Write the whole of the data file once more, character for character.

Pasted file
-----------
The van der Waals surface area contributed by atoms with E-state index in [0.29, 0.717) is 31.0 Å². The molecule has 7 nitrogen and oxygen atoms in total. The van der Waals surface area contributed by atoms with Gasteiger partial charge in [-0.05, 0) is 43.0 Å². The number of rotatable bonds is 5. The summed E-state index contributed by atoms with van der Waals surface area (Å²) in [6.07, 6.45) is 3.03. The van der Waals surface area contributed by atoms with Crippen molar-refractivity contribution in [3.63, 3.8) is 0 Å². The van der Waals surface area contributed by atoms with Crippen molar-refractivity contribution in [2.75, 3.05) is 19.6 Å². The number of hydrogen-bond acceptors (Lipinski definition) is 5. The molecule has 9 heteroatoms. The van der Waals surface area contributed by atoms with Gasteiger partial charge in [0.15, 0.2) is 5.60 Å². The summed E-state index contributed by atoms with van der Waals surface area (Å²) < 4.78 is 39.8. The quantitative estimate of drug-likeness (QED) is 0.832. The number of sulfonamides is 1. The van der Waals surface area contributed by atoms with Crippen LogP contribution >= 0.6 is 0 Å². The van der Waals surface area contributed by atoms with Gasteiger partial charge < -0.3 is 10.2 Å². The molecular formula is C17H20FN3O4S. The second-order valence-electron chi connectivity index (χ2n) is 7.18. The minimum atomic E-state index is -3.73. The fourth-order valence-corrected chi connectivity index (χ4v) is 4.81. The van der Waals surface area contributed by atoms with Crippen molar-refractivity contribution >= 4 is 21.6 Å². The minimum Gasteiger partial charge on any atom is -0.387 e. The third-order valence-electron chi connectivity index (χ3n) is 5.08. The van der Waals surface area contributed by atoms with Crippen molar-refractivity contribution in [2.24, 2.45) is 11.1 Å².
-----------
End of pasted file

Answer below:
The van der Waals surface area contributed by atoms with E-state index in [0.29, 0.717) is 31.0 Å². The molecule has 7 nitrogen and oxygen atoms in total. The van der Waals surface area contributed by atoms with Gasteiger partial charge in [-0.05, 0) is 43.0 Å². The number of rotatable bonds is 5. The summed E-state index contributed by atoms with van der Waals surface area (Å²) in [6.07, 6.45) is 3.03. The van der Waals surface area contributed by atoms with Crippen molar-refractivity contribution in [3.63, 3.8) is 0 Å². The van der Waals surface area contributed by atoms with Crippen molar-refractivity contribution in [2.75, 3.05) is 19.6 Å². The number of hydrogen-bond acceptors (Lipinski definition) is 5. The molecule has 9 heteroatoms. The van der Waals surface area contributed by atoms with Gasteiger partial charge in [0.15, 0.2) is 5.60 Å². The summed E-state index contributed by atoms with van der Waals surface area (Å²) < 4.78 is 39.8. The quantitative estimate of drug-likeness (QED) is 0.832. The number of sulfonamides is 1. The van der Waals surface area contributed by atoms with Crippen LogP contribution >= 0.6 is 0 Å². The van der Waals surface area contributed by atoms with Gasteiger partial charge < -0.3 is 10.2 Å². The molecular formula is C17H20FN3O4S. The second-order valence-electron chi connectivity index (χ2n) is 7.18. The minimum atomic E-state index is -3.73. The fourth-order valence-corrected chi connectivity index (χ4v) is 4.81. The van der Waals surface area contributed by atoms with Crippen molar-refractivity contribution >= 4 is 21.6 Å². The minimum Gasteiger partial charge on any atom is -0.387 e. The third-order valence-electron chi connectivity index (χ3n) is 5.08. The van der Waals surface area contributed by atoms with Crippen molar-refractivity contribution in [2.24, 2.45) is 11.1 Å².